Open Conference Systems, ITACOSM 2019 - Survey and Data Science

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Evaluation of the impact of mixed mode design on the quality of the estimates of the Aspects of Daily Life social survey
Claudia De Vitiis, Alessio Guandalini, Francesca Inglese, Marco Dionisio Terribili

Building: Learning Center Morgagni
Room: Aula 210
Date: 2019-06-05 04:20 PM – 06:00 PM
Last modified: 2019-05-23


The mixed mode (MM) designs are adopted by NSI both to contrast declining response and coverage rates and to reduce the cost of the surveys. However, MM introduces several issues that must be addressed both at the design phase, by defining the best collection instruments to contain the measurement error, and at the estimation phase, by assessing and adjusting the bias effects (mode effect). The accuracy of the estimates, in fact, has to be protected from possible increase in the total survey error due to extra measurement error introduced by the additional data collection modes.Mixed mode simultaneously generates selection and measurement effects: while selection effects refer to coverage and non-response issues, measurement effects refer to mode features that can influence the answers to survey questions. As the selection and measurement effects are confounded, methods to disentangle the two effects are needed to obtain unbiased estimates of measurement error. Generally, this complex inferential process can be facilitated with experimental survey designs which, being expensive, are rarely used.

The focus of this work is the evaluation of the impact, in terms of quality of the estimates, of switching from traditional PAPI mode to a mixed mode design (sequential web/PAPI) for the ISTAT survey “Aspects of daily life†in the 2017 edition. On this occasion a parallel single mode PAPI design was planned by ISTAT to assess total and specific mode effects.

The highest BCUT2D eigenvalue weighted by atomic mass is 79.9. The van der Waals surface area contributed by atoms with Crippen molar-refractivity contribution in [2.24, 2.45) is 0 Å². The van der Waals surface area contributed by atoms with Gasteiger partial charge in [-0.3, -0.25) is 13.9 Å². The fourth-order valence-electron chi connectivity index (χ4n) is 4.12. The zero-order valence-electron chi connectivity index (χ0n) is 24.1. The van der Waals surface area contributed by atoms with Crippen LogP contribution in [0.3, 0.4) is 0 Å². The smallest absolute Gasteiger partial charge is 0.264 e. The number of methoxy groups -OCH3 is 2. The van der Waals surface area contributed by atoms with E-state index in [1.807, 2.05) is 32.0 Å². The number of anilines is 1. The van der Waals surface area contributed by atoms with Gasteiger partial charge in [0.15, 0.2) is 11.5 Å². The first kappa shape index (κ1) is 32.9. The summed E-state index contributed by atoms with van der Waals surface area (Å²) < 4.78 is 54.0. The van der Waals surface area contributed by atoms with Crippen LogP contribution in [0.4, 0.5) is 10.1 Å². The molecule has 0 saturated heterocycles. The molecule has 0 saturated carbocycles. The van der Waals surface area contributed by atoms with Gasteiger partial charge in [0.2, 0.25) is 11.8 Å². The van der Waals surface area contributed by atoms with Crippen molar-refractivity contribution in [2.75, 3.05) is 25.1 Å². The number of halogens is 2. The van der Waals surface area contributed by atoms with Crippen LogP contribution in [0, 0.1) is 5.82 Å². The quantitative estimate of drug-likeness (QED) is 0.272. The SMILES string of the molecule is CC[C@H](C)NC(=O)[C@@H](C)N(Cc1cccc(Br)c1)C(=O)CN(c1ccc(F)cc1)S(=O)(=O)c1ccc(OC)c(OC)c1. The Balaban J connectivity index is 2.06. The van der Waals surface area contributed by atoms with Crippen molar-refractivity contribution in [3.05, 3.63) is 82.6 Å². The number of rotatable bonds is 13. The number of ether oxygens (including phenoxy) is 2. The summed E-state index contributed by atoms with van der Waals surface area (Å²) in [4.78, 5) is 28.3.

Firstly, to evaluate if the MM design reduces the selection error with respect to the single mode (SM) design, comparative analyses between the two samples are performed using socio-demographic variables (benchmark variables from registers) and target variables of the survey. The benchmark variables are analyzed individually or jointly; in the latter case they are used in the study of the representativeness of the response. While for the benchmark variables absolute selection error is calculated in each samples, for the target variables the selection error is evaluated in relative terms assuming a single mode PAPI survey as a reference. Starting from the consideration that the mode effect is not unvarying for all the survey variables, univariate and multivariate analyses are used for the main target variables with the aim of evaluating respectively the total effect and the impact of the MM design on the multivariate data structure. Finally, different methods to estimate separately selection and measurement effects of some survey variables are applied: the instrumental variable approach and the propensity score method. The results of the analyses show that mixed mode design has an important impact both on the composition of the respondents sample and on several indicators. If a better coverage of the population is reached, nevertheless the quality of the estimates seems affected by the measurement effects that cannot always be easily evaluated nor correctly adjusted. The approaches to disentangle selection and measurement effects are based on very stringent hypotheses. Moreover, the validity of the models is strictly connected to the availability of auxiliary variables, coming from register or from the survey itself, capable of explaining different bias effects.

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